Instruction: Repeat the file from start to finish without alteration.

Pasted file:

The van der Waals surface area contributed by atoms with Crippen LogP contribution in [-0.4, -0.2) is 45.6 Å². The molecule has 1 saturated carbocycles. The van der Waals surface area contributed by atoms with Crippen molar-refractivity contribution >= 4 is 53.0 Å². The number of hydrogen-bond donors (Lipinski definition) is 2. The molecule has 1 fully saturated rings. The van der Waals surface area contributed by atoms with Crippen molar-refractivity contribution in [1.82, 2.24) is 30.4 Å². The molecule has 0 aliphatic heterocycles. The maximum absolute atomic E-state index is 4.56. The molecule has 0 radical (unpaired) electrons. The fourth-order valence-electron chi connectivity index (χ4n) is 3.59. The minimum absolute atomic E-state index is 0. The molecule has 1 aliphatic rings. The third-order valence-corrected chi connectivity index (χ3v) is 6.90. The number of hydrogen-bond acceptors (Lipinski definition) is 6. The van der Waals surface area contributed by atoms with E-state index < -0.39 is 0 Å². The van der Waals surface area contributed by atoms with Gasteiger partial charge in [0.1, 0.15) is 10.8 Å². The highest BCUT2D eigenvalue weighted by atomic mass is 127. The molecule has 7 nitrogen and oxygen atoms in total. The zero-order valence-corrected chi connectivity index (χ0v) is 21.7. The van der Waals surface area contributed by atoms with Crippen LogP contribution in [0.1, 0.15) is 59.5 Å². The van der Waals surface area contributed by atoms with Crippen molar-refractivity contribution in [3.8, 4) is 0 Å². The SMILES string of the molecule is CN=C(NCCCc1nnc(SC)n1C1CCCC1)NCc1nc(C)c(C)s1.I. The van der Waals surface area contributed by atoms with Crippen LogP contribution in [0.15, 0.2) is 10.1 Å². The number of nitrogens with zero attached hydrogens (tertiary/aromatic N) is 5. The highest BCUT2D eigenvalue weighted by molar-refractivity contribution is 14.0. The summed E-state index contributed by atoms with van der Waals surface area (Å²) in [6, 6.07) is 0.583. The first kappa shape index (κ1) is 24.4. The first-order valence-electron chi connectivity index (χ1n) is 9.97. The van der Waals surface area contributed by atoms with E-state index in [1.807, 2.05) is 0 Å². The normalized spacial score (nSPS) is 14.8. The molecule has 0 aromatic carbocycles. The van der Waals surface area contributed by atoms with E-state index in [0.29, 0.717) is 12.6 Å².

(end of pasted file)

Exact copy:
The van der Waals surface area contributed by atoms with Crippen LogP contribution in [-0.4, -0.2) is 45.6 Å². The molecule has 1 saturated carbocycles. The van der Waals surface area contributed by atoms with Crippen molar-refractivity contribution >= 4 is 53.0 Å². The number of hydrogen-bond donors (Lipinski definition) is 2. The molecule has 1 fully saturated rings. The van der Waals surface area contributed by atoms with Crippen molar-refractivity contribution in [1.82, 2.24) is 30.4 Å². The molecule has 0 aliphatic heterocycles. The maximum absolute atomic E-state index is 4.56. The molecule has 0 radical (unpaired) electrons. The fourth-order valence-electron chi connectivity index (χ4n) is 3.59. The minimum absolute atomic E-state index is 0. The molecule has 1 aliphatic rings. The third-order valence-corrected chi connectivity index (χ3v) is 6.90. The number of hydrogen-bond acceptors (Lipinski definition) is 6. The van der Waals surface area contributed by atoms with E-state index < -0.39 is 0 Å². The van der Waals surface area contributed by atoms with Gasteiger partial charge in [0.1, 0.15) is 10.8 Å². The highest BCUT2D eigenvalue weighted by atomic mass is 127. The molecule has 7 nitrogen and oxygen atoms in total. The zero-order valence-corrected chi connectivity index (χ0v) is 21.7. The van der Waals surface area contributed by atoms with Crippen LogP contribution in [0.1, 0.15) is 59.5 Å². The van der Waals surface area contributed by atoms with Crippen molar-refractivity contribution in [3.8, 4) is 0 Å². The SMILES string of the molecule is CN=C(NCCCc1nnc(SC)n1C1CCCC1)NCc1nc(C)c(C)s1.I. The van der Waals surface area contributed by atoms with Crippen LogP contribution in [0.15, 0.2) is 10.1 Å². The number of nitrogens with zero attached hydrogens (tertiary/aromatic N) is 5. The highest BCUT2D eigenvalue weighted by molar-refractivity contribution is 14.0. The summed E-state index contributed by atoms with van der Waals surface area (Å²) in [6, 6.07) is 0.583. The first kappa shape index (κ1) is 24.4. The first-order valence-electron chi connectivity index (χ1n) is 9.97. The van der Waals surface area contributed by atoms with E-state index in [1.807, 2.05) is 0 Å². The normalized spacial score (nSPS) is 14.8. The molecule has 0 aromatic carbocycles. The van der Waals surface area contributed by atoms with E-state index in [0.29, 0.717) is 12.6 Å².